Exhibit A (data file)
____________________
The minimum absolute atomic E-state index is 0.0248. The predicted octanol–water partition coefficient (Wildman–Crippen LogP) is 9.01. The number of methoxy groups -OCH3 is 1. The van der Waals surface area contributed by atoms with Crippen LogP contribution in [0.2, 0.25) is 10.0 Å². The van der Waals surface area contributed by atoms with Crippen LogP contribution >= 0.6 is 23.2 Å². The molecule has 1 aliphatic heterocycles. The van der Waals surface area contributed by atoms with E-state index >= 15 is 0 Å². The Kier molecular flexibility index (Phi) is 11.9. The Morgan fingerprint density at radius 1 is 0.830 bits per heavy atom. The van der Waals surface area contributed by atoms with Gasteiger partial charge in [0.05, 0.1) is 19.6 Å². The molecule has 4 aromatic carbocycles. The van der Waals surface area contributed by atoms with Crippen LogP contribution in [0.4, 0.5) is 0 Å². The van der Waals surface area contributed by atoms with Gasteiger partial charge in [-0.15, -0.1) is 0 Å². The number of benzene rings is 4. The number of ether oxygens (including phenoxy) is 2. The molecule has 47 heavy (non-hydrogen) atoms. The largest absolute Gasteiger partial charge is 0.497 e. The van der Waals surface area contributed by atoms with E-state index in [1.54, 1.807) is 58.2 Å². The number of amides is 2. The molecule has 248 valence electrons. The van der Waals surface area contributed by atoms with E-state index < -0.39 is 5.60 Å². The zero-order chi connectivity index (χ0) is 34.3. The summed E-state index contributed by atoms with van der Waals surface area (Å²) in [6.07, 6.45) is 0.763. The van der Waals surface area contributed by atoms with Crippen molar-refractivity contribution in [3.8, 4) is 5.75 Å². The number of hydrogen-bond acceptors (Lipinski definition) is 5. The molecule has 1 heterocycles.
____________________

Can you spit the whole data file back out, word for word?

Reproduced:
The minimum absolute atomic E-state index is 0.0248. The predicted octanol–water partition coefficient (Wildman–Crippen LogP) is 9.01. The number of methoxy groups -OCH3 is 1. The van der Waals surface area contributed by atoms with Crippen LogP contribution in [0.2, 0.25) is 10.0 Å². The van der Waals surface area contributed by atoms with Crippen LogP contribution >= 0.6 is 23.2 Å². The molecule has 1 aliphatic heterocycles. The van der Waals surface area contributed by atoms with E-state index >= 15 is 0 Å². The Kier molecular flexibility index (Phi) is 11.9. The Morgan fingerprint density at radius 1 is 0.830 bits per heavy atom. The van der Waals surface area contributed by atoms with Gasteiger partial charge in [0.05, 0.1) is 19.6 Å². The molecule has 4 aromatic carbocycles. The van der Waals surface area contributed by atoms with Crippen LogP contribution in [0.4, 0.5) is 0 Å². The van der Waals surface area contributed by atoms with Gasteiger partial charge in [-0.15, -0.1) is 0 Å². The number of benzene rings is 4. The number of ether oxygens (including phenoxy) is 2. The molecule has 47 heavy (non-hydrogen) atoms. The largest absolute Gasteiger partial charge is 0.497 e. The van der Waals surface area contributed by atoms with E-state index in [1.54, 1.807) is 58.2 Å². The number of amides is 2. The molecule has 248 valence electrons. The van der Waals surface area contributed by atoms with E-state index < -0.39 is 5.60 Å². The zero-order chi connectivity index (χ0) is 34.3. The summed E-state index contributed by atoms with van der Waals surface area (Å²) in [6.07, 6.45) is 0.763. The van der Waals surface area contributed by atoms with Crippen molar-refractivity contribution in [3.8, 4) is 5.75 Å². The number of hydrogen-bond acceptors (Lipinski definition) is 5. The molecule has 1 heterocycles.